I know we can pay for a girls’ school fees or buy seeds for a starving community to plant. But can anything be done about systemic injustice on the other side of the world? It seems too hard and too hopeless.

It is hard. And the problems are complex. But by constructively collaborating with like-minded people in the developing world, change CAN happen. In 2013 alone, 3,400+ children, women & men were relieved from oppression through the work of IJM + IJM-trained field partners.

More than that, history tells us that VERY broken, very corrupt criminal justice systems in the past have been radically turned around: London, New York, Chicago, Los Angeles and Paris were all documented cess-pits of criminal activity a century ago. People lived in constant fear. But motivated people started talking and planning – and today they are some of the safest cities in the known world.

It can be done, and it MUST be done.

That sounds like noble and important work, but what can I possibly do? What do you want from me?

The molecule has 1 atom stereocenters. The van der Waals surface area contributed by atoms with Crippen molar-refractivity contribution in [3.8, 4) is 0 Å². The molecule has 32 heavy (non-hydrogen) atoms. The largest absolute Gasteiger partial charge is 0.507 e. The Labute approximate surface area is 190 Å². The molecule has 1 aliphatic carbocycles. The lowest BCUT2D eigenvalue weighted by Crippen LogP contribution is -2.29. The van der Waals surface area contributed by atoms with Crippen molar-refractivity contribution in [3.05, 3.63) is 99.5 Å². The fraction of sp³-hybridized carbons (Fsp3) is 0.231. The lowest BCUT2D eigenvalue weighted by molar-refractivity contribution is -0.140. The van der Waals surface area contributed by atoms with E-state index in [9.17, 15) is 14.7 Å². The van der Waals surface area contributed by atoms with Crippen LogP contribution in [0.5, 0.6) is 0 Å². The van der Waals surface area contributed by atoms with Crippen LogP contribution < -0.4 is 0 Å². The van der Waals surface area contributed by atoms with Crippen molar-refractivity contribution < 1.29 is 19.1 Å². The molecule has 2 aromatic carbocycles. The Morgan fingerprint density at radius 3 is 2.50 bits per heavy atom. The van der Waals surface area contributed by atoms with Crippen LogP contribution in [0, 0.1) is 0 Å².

I want you to be AWARE, and I want you to SHARE this information.

I want you to know that when the World Bank surveyed thousands of the worlds most impoverished people and asked them what they most needed and wanted, more than education, more than opportunity, more than food or shelter, their overwhelming reply was that they wanted to live in safety.

If we care about education for girls – we need to know that the #1 reason girls in the developing world don’t continue with education is a fear that they will be raped or abused at school. We can’t talk about education unless we also talk about the impact violence has.